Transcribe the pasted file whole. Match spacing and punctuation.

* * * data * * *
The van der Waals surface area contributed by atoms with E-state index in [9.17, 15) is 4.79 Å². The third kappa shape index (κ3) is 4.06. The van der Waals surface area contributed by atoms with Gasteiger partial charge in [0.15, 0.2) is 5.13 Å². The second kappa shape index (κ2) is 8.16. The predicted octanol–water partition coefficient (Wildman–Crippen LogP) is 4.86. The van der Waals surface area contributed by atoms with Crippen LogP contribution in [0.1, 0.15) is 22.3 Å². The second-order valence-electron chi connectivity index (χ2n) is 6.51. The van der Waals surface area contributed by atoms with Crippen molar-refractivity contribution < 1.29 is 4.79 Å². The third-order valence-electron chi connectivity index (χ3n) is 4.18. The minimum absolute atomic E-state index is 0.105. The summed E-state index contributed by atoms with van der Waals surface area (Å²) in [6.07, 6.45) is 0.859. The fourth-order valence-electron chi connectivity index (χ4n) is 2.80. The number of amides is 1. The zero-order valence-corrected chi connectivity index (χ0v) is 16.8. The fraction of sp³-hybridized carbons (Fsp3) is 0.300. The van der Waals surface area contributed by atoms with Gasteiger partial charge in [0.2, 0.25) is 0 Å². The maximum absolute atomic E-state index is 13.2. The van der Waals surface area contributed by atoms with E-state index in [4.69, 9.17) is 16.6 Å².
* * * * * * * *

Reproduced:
The van der Waals surface area contributed by atoms with E-state index in [9.17, 15) is 4.79 Å². The third kappa shape index (κ3) is 4.06. The van der Waals surface area contributed by atoms with Gasteiger partial charge in [0.15, 0.2) is 5.13 Å². The second kappa shape index (κ2) is 8.16. The predicted octanol–water partition coefficient (Wildman–Crippen LogP) is 4.86. The van der Waals surface area contributed by atoms with Crippen LogP contribution in [0.1, 0.15) is 22.3 Å². The second-order valence-electron chi connectivity index (χ2n) is 6.51. The van der Waals surface area contributed by atoms with Crippen molar-refractivity contribution < 1.29 is 4.79 Å². The third-order valence-electron chi connectivity index (χ3n) is 4.18. The minimum absolute atomic E-state index is 0.105. The summed E-state index contributed by atoms with van der Waals surface area (Å²) in [6.07, 6.45) is 0.859. The fourth-order valence-electron chi connectivity index (χ4n) is 2.80. The number of amides is 1. The zero-order valence-corrected chi connectivity index (χ0v) is 16.8. The fraction of sp³-hybridized carbons (Fsp3) is 0.300. The van der Waals surface area contributed by atoms with Gasteiger partial charge in [0.2, 0.25) is 0 Å². The maximum absolute atomic E-state index is 13.2. The van der Waals surface area contributed by atoms with E-state index in [4.69, 9.17) is 16.6 Å².